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When buying a new house, you might feel that once an offer gets accepted its time to celebrate; however, don’t get too carried away, there are still many things which could go wrong, gazumping is one of them. So, what is gazumping and how do you avoid this sneaky practice.


It can be an exciting time for a buyer when an offer gets accepted, but as many experienced buyers will tell you, it’s not over yet. You need to stay focused and manage the situation well to avoid being disappointed, especially from the act of gazumping.

What is Gazumping?

After you have had your offer accepted and you start to work towards completing the sale, there is every possibility another buyer will make a higher offer. If the sellers accept this higher offer, you’ve been gazumped, effectively pushing you out of the sale. Unfortunately, this can happen at any time before you have exchanged contracts.

There are a few reasons why this would happen. Firstly and most commonly, the seller is tempted by more money. Secondly, the new buyer might be in a position to complete quicker.

Is Gazumping Legal?

Right now in the UK, gazumping is entirely legal. There is a possibility this will change soon, or legislation will make it difficult, but as it stands, it’s an inconvenient possibility. Generally, consumers in the UK are spoiled by laws which protect them, but when buying a house, it can be very different as there isn’t much in the way of protection before or after purchase. You alone are responsible and must act to protect yourself.

The agreement you have with a seller only becomes legally binding once you exchange contracts. Therefore you are vulnerable up until that point. Exchanging contracts is one of the last things you do in the process, and so if you are gazumped at this late stage, you may have already paid for a survey, conveyancing fees and mortgage arrangement fees. It isn’t uncommon for people to lose around £1000 in non-refundable fees.

How to avoid being Gazumped

There is no guarantee that you won’t get gazumped; however, you can reduce the chances of this happening and also make sure you are protected if it does. Take the following precautions to prevent becoming a victim.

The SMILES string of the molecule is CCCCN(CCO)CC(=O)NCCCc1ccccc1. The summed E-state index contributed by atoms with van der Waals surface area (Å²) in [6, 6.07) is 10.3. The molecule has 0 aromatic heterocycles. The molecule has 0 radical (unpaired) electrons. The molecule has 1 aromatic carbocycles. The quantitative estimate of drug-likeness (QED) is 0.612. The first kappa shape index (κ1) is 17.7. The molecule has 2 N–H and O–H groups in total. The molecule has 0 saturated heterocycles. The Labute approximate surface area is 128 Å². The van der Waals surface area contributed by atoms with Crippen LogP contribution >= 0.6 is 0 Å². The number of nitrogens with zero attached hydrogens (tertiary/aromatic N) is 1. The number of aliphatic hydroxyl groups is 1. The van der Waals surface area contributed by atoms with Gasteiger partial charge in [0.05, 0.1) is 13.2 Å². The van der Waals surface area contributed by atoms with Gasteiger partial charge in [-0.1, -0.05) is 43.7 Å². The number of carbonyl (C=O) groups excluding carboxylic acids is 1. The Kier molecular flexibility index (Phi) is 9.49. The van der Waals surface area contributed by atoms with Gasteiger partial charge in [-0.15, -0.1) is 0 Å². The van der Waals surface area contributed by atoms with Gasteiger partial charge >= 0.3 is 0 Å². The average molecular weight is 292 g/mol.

Make your offer subject to the sellers taking the property off the market. If the property is no longer being advertised, there is much less risk of someone making a better offer.

Once your offer is accepted, the seller should honour this; if they don’t, they may be holding out for a better offer. They may also be reluctant to take it off the market in case you pull out. If you show commitment such as instructing a surveyor, they’ll be much more likely to honour the request.

The quicker you get things moving and arranged the less chance others have of making a higher offer. Ensure that you respond to all requests for information from you mortgage advisor and solicitor as quickly as possible and keep calling them to hurry things along. Your aim is to get to the exchange of contracts stage as soon as possible.

Homebuyer protection insurance is available if you want to make sure you don’t get left out of pocket. If you do get gazumped, but you took out an appropriate policy, you may be able to claim back any losses you have incurred.

There is something called a ‘lockout agreement’ which gives the buyer exclusive rights to buy the property. The seller would have to be willing to sign, but this adds protection against being gazumped.

What to do if you get Gazumped

If you have protected yourself against being gazumped and it still happens, there isn’t much more you could have done. You can, however, fight to the death if you really want the property. Review your finances and consider gazumping the gazumper. The process can then turn into a bit of a farce with the offer continually increasing, but it is worth considering if you really want the house.

If this fails, you can contact the sellers to try to persuade them why they should reconsider your offer. This will be your last-ditch attempt to save the sale, so think about why you are a better buyer and try to sell yourself.

In these circumstances, it is much more common for the gazumped party to walk away as the whole episode leaves them feeling dejected.

Cosey Homes have Chartered Surveyors in towns and cities across England and Wales. If you want to show your sellers that you are committed and get the right advice about the property you are purchasing, get a quote from ourselves for an RICS Homebuyers (Level 2) or Building Survey (Level 3).


The material contained in this article is intended for information purposes only and not as advice. We take no responsibility for the result of any actions you take as a result of reading this information.

You should always obtain the relevant professional advice prior to making investment decisions. 

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